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Storage of light via electromagnetically-induced transparency

This tutorial gives a technical description of the light storage phenomenon. The physical description – i.e. not what happens, but why it happens, is much more involved and is hard to describe in the semi-popular language.

Consider a glass cell filled with a gas of so-called Lambda-type atoms – a three-level system with two ground and one excited states:

We assume the gas to be optically dense on the transition between levels 1 and 3, that is, a laser beam of the transition wavelength will be absorbed by the gas. If we now, at the same time, apply an additional, strong laser field to the transition 2 - 3 to exhibit a narrow transparency window in the absorption spectrum. Moreover, if the blue laser is pulsed, the pulse will propagate through the cell at a speed much less than the vacuum speed of light – possibly slower than a bicycle! This phenomenon is called electromagnetically-induced transparency (EIT).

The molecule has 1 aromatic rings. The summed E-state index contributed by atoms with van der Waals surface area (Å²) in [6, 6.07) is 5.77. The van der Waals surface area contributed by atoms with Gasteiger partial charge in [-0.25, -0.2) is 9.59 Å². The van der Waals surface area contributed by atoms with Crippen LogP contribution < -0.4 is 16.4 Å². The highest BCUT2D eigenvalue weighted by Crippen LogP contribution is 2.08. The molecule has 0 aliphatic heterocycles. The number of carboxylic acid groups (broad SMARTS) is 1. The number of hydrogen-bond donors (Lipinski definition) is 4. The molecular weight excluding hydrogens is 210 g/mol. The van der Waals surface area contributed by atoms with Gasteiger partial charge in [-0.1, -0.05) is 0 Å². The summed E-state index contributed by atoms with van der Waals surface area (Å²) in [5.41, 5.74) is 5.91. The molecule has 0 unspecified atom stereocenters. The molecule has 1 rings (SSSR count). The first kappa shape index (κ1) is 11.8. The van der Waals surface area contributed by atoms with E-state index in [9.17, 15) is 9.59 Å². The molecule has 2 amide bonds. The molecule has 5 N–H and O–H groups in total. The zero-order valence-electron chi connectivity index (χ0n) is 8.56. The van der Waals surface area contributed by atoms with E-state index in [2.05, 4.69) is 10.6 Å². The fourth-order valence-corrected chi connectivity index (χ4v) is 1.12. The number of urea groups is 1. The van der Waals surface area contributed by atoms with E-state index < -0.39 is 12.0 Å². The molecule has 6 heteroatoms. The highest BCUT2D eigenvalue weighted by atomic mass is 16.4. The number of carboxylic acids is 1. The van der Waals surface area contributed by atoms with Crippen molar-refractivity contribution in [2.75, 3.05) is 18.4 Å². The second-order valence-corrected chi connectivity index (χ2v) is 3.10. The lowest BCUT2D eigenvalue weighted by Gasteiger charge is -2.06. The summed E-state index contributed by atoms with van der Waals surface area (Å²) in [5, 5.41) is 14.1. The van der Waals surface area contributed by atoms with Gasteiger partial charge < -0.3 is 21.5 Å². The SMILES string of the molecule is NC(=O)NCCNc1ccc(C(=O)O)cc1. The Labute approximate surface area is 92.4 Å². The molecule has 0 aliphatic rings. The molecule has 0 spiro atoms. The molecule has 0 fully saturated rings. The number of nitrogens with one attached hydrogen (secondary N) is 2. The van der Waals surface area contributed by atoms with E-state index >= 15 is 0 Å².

Let us now turn the control (red) laser off slowly while the signal (blue) pulse is entirely within the sample making its way through. As we reduce the control field, the signal pulse will propagate slower and slower and will eventually stop. The quantum information contained in the pulse will be transferred to the atoms – more precisely, to the coherent superposition of the two ground levels 1 and 2. Because both are low energy states, their superposition is long-lived, that is – subject to little decay. It can remain unchanged for hundreds of microseconds – an epoch on the atomic time scale!

Theoreticians say, this storage procedure is completely reversible. When we wish to read our memory, we slowly turn the control field back on. The signal pulse will be reemitted with its original shape, phase and in its original quantum state – thus completing the storage/release procedure.

Here is a little movie showing the process of light storage. Notice how the EIT absorption and dispersion, as well as the group velocity of the light pulse change as a function of the control field.

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